It’s been five years since we found out that SJ was deaf.


5 years of trying to unlock a world of communication for her.


5 years of moving our family from house to house to get to a place that would have the resources that she needs.


5 years of aiming to balance a fulfilling childhood with the ground work for unlimited options.


Before SJ was even officially diagnosed I longed to be able to speak with her. I didn’t care how, but I wanted to be able to love her and teach her through words and for her to express her thoughts to me as well. I wondered what was going on in her mind. She was clearly an intelligent, independent thinker, but she had no words to piece together.


Having no time to loose I scraped together every resource I could find on ASL. That’s when I met a lady who is an ASL teacher from Denton Texas and she recommended the show Switched at Birth.


I found it on Netflix and binge watched all of season one (which was all there was at the time). I could watch deaf actors and hearing actors sign in a comprehensive way that was easy to follow. I would pause and repeat scenes until I was able to understand the signs without reading the subtitles. Eventually I could see exactly what they were signing and why they used certain signs even when it wasn’t a direct translation of the audible script. This show was an answer to prayer for me.

There were a lot of cheesy or even frustrating story lines along the way, but I craved the sign language and Switched at Birth met that need. The show was obviously dwindling down a while ago, but then last year they officially announced the final season. I watched the final episode to get my ASL fix and was completely unprepared for how it would affect me.

The first scene was with the two moms, Katherine and Regina.

Regina: Do you realize it’s been five years since the switched was discovered and we met?

Katherine: No. Has it been five years?

Regina: Mmm hmm.

Then Regina talks about how much everything has changed and announces that she is going to move out.

Katheryn says No.

Regina says-

It’s time.


Thanks a lot for leaving out the trigger warning Freeform! Of course I’m joking. This would mean nothing to most viewers (other than getting a little teary eyed about their favorite teen drama), but it represented so much for me! That’s when I realized it was May of 2012, the day of the Kentucky Derby in Lousiville Kentucky that SJ was diagnosed, exactly 5 years ago.

5 seasons of Switched at Birth is so much more than just five years of watching a show. It’s been a huge part of my new life as a mother to a deaf child. So when the characters say that so much has changed and that it is time to move on it touches a nerve.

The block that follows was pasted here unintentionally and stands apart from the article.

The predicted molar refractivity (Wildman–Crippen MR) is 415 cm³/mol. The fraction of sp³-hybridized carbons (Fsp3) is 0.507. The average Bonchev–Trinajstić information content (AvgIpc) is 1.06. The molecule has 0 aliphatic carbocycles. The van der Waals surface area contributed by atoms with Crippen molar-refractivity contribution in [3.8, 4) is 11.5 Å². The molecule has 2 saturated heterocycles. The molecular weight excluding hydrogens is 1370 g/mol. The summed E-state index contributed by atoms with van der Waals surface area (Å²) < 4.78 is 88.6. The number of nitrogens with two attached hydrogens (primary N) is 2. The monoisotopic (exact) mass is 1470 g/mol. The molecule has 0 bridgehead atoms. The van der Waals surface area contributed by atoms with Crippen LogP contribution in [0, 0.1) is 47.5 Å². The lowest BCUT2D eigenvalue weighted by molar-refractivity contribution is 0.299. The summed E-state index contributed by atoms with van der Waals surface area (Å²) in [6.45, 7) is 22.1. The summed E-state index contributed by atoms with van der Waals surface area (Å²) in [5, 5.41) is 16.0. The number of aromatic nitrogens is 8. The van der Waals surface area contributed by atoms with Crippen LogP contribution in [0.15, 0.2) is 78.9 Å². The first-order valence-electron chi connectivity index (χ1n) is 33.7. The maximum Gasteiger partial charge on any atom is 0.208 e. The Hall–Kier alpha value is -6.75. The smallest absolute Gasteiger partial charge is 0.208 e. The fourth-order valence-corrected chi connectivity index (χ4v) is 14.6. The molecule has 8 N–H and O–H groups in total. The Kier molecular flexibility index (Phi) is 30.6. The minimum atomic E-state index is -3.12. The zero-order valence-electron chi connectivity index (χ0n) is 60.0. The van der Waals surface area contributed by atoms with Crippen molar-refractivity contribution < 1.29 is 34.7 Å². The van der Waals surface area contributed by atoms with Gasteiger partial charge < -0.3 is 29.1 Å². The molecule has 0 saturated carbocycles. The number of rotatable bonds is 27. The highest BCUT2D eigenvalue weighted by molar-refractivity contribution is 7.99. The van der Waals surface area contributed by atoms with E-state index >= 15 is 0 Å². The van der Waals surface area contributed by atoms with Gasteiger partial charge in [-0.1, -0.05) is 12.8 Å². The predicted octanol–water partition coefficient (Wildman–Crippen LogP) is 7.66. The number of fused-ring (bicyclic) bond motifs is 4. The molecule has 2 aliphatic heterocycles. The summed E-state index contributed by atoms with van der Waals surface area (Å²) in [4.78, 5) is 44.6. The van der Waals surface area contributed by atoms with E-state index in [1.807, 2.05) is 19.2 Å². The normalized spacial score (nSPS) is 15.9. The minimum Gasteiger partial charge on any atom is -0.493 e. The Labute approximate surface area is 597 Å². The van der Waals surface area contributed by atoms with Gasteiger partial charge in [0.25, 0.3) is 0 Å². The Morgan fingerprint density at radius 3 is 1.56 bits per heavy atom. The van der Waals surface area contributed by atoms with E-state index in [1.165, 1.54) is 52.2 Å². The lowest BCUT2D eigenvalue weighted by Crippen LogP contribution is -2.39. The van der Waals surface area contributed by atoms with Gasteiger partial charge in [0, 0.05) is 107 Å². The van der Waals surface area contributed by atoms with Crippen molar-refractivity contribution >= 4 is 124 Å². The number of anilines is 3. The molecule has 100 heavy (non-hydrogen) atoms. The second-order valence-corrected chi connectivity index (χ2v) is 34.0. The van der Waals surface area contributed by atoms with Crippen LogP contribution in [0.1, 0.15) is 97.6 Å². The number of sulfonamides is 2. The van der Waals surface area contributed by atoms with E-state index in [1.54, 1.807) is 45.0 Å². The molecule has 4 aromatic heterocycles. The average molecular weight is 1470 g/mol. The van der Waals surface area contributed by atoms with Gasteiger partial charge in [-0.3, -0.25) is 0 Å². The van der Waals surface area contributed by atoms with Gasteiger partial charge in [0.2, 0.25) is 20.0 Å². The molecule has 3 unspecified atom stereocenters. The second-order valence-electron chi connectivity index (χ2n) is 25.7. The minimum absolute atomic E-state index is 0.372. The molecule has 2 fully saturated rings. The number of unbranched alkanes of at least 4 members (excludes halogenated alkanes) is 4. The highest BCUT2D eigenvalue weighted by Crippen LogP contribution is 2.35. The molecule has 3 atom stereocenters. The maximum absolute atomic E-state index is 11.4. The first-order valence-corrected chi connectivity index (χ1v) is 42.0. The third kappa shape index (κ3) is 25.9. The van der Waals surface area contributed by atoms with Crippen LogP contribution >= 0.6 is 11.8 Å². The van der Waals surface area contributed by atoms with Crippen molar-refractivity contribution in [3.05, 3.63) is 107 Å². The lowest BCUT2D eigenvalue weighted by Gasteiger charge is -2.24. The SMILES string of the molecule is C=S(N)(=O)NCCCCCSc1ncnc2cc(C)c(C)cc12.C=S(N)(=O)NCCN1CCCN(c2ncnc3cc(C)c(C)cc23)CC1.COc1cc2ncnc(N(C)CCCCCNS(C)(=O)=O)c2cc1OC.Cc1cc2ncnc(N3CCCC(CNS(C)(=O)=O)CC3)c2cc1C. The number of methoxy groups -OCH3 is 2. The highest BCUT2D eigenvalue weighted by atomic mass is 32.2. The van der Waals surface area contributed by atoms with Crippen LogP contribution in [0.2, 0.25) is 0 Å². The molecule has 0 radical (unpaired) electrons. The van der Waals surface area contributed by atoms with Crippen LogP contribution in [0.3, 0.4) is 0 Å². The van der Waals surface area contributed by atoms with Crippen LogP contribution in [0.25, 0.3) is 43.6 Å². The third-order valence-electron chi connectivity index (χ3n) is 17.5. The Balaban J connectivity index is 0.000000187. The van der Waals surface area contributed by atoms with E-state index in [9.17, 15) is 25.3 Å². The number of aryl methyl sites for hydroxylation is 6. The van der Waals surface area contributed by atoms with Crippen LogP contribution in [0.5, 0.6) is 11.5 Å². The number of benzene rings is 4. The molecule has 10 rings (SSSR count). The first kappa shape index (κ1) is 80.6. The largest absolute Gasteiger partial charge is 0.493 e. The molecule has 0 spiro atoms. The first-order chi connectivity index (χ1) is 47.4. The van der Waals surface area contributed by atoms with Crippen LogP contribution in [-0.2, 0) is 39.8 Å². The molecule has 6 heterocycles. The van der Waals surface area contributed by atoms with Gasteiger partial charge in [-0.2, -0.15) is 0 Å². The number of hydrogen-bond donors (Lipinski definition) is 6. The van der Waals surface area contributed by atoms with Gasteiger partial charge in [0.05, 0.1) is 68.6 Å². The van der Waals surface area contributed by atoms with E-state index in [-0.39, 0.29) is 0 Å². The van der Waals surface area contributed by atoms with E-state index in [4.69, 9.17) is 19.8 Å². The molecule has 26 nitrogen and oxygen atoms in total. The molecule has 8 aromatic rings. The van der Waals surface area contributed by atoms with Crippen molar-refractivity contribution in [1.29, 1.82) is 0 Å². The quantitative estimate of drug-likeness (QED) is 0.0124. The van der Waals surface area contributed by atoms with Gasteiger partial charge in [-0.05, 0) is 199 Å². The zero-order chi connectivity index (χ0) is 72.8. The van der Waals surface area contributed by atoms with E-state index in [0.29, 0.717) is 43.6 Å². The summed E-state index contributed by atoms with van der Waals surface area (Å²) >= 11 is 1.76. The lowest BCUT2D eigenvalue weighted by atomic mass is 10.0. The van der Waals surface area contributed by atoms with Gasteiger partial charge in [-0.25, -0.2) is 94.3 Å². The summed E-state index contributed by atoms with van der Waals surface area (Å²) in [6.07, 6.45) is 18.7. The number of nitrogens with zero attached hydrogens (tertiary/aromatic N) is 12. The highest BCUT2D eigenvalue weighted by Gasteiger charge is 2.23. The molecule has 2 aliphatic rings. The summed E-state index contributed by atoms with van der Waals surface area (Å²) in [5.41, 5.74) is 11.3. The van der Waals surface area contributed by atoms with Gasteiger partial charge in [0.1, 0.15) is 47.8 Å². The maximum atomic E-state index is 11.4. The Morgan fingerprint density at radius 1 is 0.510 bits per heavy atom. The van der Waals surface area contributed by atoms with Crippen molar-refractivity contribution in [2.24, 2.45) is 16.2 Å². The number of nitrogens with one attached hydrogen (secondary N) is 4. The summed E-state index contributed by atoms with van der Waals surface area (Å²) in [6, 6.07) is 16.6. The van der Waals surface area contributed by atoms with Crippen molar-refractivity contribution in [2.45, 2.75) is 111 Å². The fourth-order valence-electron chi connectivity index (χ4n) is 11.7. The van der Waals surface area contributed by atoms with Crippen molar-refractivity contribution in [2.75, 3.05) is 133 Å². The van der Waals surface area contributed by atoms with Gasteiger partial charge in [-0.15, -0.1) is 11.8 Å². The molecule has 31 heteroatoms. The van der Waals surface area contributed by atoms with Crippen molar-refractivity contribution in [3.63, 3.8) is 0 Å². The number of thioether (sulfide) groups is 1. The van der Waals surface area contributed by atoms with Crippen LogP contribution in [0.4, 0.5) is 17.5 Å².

As you know we just recently moved and in just a few months SJ will begin her final year at her deaf school. It’s a big season of closure and I am feeling all the feels. So to have closure with this show as well just seems too perfect.

In one scene they show flashbacks from season one and Emmet tells Bay that it is “the end of an era”. I know this is ridiculous, but it’s almost like God put this show in front of me for the exact time that I needed it and now I don’t need it anymore because this battle to give SJ a language is ending. We did it! She can communicate now! We are just tying up a few loose ends over the next year before she spreads her little wings. No, she’s not going to college, but close enough.

I remember when SJ said her first word. She was three years old and we were living in my brother’s basement. She wanted to go upstairs and said “up”.

I remember the Christmas that she was finally able to say words like gloves, snowman, and angel.

I remember when she said I paint pumpkin and I was thrilled that I could hear a little about what her day was like.

I remember when she said In 2018 I will graduate and then I will go to my new school. That was a couple weeks ago. Each passing milestone has brought tears to my eyes because what may be a routine achievement for some is a major victory for us.

Switched at birth was a major stepping stone for me in learning a second language which helped my daughter learn a first language, and for that reason Switched at Birth will always hold a special place in my heart.


Signing “brush teeth” when SJ was two-years-old